In 1565, she married her cousin, Lord Darnley, when she was 22. He was very unpopular with the people of Scotland as he was a violent, bad-tempered drunkard. During their marriage, Mary's secretary was an Italian called David Rizzio. Darnley got it into his head that they were spending too much time together and in 1566, while Mary was entertaining some of her friends in her private rooms, Rizzio, who was a guest at Mary's supper party, was attacked by a gang including Darnley and stabbed over 50 times. Mary was horrified.
However, in June 1566, Mary gave birth to a baby boy called James. He was to become the king of England when Elizabeth died in 1603. Mary's marriage with Darnley remained full of stress and she became more and more attracted to the Earl of Bothwell.
On February 9th 1567, Mary and Darnley was at a house called Kirk O'Field. Late in the evening she remembered that she had to see some friends and rode off. Scotland was a very dangerous country in the Sixteenth Century and it would have needed a very brave person to venture out at night without being fully guarded. That night, Kirk O'Field was blown up. Darnley's body was found in the garden of the house. The explosion had not killed him - he had been strangled. Just three months later, Mary married Bothwell. He was as disliked as Darnley by the Scots lords and they rose up against Mary. Bothwell escaped to Europe where he died an alcoholic and all but insane. Mary was arrested and held prisoner at Lochleven Castle.
She was made to give up the throne for James, her son. Mary later escaped from her prison and she fled to England where she hoped her cousin, Elizabeth, would look after her. Mary's logic was twofold. First, Mary was a queen and so was Elizabeth. Mary expected a queen to help a queen. Secondly, Mary assumed that their family ties would prove strong. She could not have been more wrong. At the age of 25, the former queen of Scotland started a lengthy spell in a number of manor houses or castles that were her prison.
Then there was a trial. Elizabeth hesitated about signing Mary's death warrant. Eventually she did and Mary was executed at Fortheringhay Castle, 70 miles north of London, on February 8th, 1587. Mary was not allowed to have her chaplain present at her execution.
Mary's execution was a curious affair. She dressed in scarlet, the colour of martyrdom. She had to be helped onto the scaffold as she was so frail. She spoke her last words in Latin and then putting her head onto the block said "Into your hands, O Lord" three times, again in Latin. It took two goes with the axe to remove her head. When the executioner lifted up her head, he found that he had a wig in his hand and the actual head was still on the scaffold. No-one had known that she had lost her hair. Then her body moved. Underneath her skirt, a small dog, a Skye terrier, was seen. Mary had brought her dog to her own execution..........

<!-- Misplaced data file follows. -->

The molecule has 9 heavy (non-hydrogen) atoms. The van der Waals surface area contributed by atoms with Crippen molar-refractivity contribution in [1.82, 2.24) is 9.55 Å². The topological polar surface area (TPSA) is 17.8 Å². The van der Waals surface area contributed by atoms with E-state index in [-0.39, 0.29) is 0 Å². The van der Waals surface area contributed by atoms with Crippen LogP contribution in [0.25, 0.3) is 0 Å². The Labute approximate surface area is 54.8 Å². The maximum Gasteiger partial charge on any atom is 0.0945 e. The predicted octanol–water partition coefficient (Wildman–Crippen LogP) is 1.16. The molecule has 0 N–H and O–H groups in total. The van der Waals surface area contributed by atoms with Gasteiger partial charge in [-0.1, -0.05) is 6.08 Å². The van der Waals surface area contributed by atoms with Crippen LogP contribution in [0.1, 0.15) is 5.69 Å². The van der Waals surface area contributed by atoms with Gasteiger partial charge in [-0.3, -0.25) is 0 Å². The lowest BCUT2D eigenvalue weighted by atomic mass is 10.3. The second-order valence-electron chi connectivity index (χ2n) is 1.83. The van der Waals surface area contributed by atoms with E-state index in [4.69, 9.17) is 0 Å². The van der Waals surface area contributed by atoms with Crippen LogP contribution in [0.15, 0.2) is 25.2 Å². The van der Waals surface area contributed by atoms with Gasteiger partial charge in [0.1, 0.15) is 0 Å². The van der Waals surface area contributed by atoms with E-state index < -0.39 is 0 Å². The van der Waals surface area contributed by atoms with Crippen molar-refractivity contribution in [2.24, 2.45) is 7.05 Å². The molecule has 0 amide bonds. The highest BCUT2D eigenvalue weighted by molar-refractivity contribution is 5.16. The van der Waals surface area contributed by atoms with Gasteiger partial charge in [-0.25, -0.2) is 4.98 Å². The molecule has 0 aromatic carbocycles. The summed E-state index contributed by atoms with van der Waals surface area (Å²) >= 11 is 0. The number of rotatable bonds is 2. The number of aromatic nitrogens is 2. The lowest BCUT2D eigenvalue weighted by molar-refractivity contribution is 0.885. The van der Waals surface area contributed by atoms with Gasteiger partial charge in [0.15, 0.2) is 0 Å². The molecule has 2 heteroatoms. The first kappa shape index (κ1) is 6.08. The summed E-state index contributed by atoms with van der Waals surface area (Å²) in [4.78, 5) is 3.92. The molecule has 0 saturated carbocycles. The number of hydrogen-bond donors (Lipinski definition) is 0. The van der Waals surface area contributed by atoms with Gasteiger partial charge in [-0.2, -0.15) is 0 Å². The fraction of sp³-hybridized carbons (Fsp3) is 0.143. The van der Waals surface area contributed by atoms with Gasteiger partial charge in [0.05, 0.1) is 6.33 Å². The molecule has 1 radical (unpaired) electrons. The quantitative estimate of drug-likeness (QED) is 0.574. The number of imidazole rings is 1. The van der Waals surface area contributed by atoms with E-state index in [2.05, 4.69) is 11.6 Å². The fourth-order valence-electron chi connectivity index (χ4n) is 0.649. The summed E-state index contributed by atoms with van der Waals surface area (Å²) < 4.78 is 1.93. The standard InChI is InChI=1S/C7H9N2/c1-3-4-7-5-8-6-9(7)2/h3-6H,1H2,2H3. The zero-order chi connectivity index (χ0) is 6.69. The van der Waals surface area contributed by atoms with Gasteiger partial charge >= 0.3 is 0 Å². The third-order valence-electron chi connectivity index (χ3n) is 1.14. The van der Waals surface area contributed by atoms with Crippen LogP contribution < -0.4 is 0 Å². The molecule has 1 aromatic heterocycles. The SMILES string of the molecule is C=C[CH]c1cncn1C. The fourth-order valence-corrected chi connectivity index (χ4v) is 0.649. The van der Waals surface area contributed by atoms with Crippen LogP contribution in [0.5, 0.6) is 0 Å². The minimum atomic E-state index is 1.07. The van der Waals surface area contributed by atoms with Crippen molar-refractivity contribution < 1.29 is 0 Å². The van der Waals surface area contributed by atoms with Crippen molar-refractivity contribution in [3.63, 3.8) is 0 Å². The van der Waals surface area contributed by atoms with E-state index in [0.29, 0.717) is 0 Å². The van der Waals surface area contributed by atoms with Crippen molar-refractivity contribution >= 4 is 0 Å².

In 1612, her son and the now king of England, James, brought his mother's body to Westminster Abbey where she was buried in a magnificent tomb.
All in all Mary led a very active life and loved horse riding and dancing. She would dress up as a stable boy and escape at night into the streets of Edinburgh incognito.
Also Mary Stuart was very fond of white and she was the first woman, who woke up a white dress for wedding. Since that time it became a tradition.
The Queen Victory was the Queen of the United Kingdom of Great Britain and Ireland from 20 June 1837 until her death, Empress of India from 1 May 1876. Victoria was the daughter of Prince Edward, Duke of Kent and Strathearn, the fourth son of King George III. She inherited the throne at the age of 18, after her father's three elder brothers had all died. The United Kingdom was already an established constitutional monarchy, in which the sovereign held relatively little direct political power. In 1840 Victoria married Albert of Saxe-Coburg-Gotha. Marriages their nine children with the royal and noble families to strengthen ties between the dynasties of Europe and brought Victoria nickname "Grandma Europe." When in 1861 Albert died, Victoria went into mourning and stopped appearing in public. As a result, gained strength republicanism, but later regained popularity queen. Gold and Diamond Jubilee of Queen Victoria celebrated throughout the empire. Victoria stayed on the throne, 63 and seven months - more than any other British monarch. The Victorian era was a period of industrial, cultural, political, scientific, and military development of the UK and the time of greatest prosperity of the British Empire.
When Victoria ascended to the throne as a teenager in the late 1830s, most observers probably did not expect much from her reign. And no one could have anticipated that she would rule Britain throughout the rest of the 19th century.
She also enjoyed writing, and wrote daily entries in a diary. Her daily journals eventually spanned more than 120 volumes.
Victoria also wrote two books about travels in the Scottish Highlands. Benjamin Disraeli, who had been a novelist before becoming prime minister, would at times flatter the queen by making references to them both being authors.